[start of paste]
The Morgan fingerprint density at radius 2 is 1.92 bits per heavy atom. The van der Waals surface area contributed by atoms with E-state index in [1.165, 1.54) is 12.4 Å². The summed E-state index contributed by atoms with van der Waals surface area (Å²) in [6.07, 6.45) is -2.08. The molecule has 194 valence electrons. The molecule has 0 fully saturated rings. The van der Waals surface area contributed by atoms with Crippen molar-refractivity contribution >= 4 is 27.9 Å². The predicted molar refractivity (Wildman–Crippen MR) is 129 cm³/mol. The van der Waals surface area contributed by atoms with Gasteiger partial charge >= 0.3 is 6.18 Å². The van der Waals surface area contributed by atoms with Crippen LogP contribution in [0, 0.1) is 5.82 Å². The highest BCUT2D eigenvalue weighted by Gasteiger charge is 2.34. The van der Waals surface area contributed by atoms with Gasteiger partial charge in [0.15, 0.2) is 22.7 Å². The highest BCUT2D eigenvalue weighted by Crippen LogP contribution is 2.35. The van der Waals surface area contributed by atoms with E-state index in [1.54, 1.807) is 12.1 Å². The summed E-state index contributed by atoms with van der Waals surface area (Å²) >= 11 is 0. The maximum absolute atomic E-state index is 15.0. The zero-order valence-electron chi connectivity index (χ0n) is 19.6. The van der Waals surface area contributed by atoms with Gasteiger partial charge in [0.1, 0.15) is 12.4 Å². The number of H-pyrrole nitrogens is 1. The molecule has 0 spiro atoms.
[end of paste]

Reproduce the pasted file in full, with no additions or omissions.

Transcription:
The Morgan fingerprint density at radius 2 is 1.92 bits per heavy atom. The van der Waals surface area contributed by atoms with E-state index in [1.165, 1.54) is 12.4 Å². The summed E-state index contributed by atoms with van der Waals surface area (Å²) in [6.07, 6.45) is -2.08. The molecule has 194 valence electrons. The molecule has 0 fully saturated rings. The van der Waals surface area contributed by atoms with Crippen molar-refractivity contribution >= 4 is 27.9 Å². The predicted molar refractivity (Wildman–Crippen MR) is 129 cm³/mol. The van der Waals surface area contributed by atoms with Gasteiger partial charge >= 0.3 is 6.18 Å². The van der Waals surface area contributed by atoms with Crippen LogP contribution in [0, 0.1) is 5.82 Å². The highest BCUT2D eigenvalue weighted by Gasteiger charge is 2.34. The van der Waals surface area contributed by atoms with Gasteiger partial charge in [0.15, 0.2) is 22.7 Å². The highest BCUT2D eigenvalue weighted by Crippen LogP contribution is 2.35. The van der Waals surface area contributed by atoms with E-state index in [1.54, 1.807) is 12.1 Å². The summed E-state index contributed by atoms with van der Waals surface area (Å²) >= 11 is 0. The maximum absolute atomic E-state index is 15.0. The zero-order valence-electron chi connectivity index (χ0n) is 19.6. The van der Waals surface area contributed by atoms with Gasteiger partial charge in [0.1, 0.15) is 12.4 Å². The number of H-pyrrole nitrogens is 1. The molecule has 0 spiro atoms.